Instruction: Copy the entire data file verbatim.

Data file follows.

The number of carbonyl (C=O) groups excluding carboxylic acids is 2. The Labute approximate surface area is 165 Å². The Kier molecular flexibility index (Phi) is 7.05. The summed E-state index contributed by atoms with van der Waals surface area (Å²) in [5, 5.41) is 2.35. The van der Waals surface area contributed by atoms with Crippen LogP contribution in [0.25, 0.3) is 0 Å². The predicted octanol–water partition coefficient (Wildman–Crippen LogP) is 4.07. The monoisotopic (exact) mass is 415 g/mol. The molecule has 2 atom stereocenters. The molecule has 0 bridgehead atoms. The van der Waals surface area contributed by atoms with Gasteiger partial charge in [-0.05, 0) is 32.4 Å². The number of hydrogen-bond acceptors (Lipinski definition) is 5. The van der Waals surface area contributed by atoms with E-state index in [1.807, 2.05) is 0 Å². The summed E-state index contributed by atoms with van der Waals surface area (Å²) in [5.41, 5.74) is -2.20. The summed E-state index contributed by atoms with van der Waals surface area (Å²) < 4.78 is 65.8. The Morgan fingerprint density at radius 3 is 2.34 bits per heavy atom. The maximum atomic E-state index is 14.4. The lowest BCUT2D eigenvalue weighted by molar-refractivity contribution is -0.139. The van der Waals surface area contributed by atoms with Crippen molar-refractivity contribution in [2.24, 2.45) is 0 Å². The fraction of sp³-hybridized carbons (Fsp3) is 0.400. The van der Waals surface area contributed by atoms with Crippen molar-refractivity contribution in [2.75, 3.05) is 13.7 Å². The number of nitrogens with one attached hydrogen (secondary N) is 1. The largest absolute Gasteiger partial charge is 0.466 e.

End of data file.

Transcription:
The number of carbonyl (C=O) groups excluding carboxylic acids is 2. The Labute approximate surface area is 165 Å². The Kier molecular flexibility index (Phi) is 7.05. The summed E-state index contributed by atoms with van der Waals surface area (Å²) in [5, 5.41) is 2.35. The van der Waals surface area contributed by atoms with Crippen LogP contribution in [0.25, 0.3) is 0 Å². The predicted octanol–water partition coefficient (Wildman–Crippen LogP) is 4.07. The monoisotopic (exact) mass is 415 g/mol. The molecule has 2 atom stereocenters. The molecule has 0 bridgehead atoms. The van der Waals surface area contributed by atoms with Gasteiger partial charge in [-0.05, 0) is 32.4 Å². The number of hydrogen-bond acceptors (Lipinski definition) is 5. The van der Waals surface area contributed by atoms with E-state index in [1.807, 2.05) is 0 Å². The summed E-state index contributed by atoms with van der Waals surface area (Å²) in [5.41, 5.74) is -2.20. The summed E-state index contributed by atoms with van der Waals surface area (Å²) < 4.78 is 65.8. The Morgan fingerprint density at radius 3 is 2.34 bits per heavy atom. The maximum atomic E-state index is 14.4. The lowest BCUT2D eigenvalue weighted by molar-refractivity contribution is -0.139. The van der Waals surface area contributed by atoms with Crippen molar-refractivity contribution in [2.24, 2.45) is 0 Å². The fraction of sp³-hybridized carbons (Fsp3) is 0.400. The van der Waals surface area contributed by atoms with Crippen molar-refractivity contribution in [2.75, 3.05) is 13.7 Å². The number of nitrogens with one attached hydrogen (secondary N) is 1. The largest absolute Gasteiger partial charge is 0.466 e.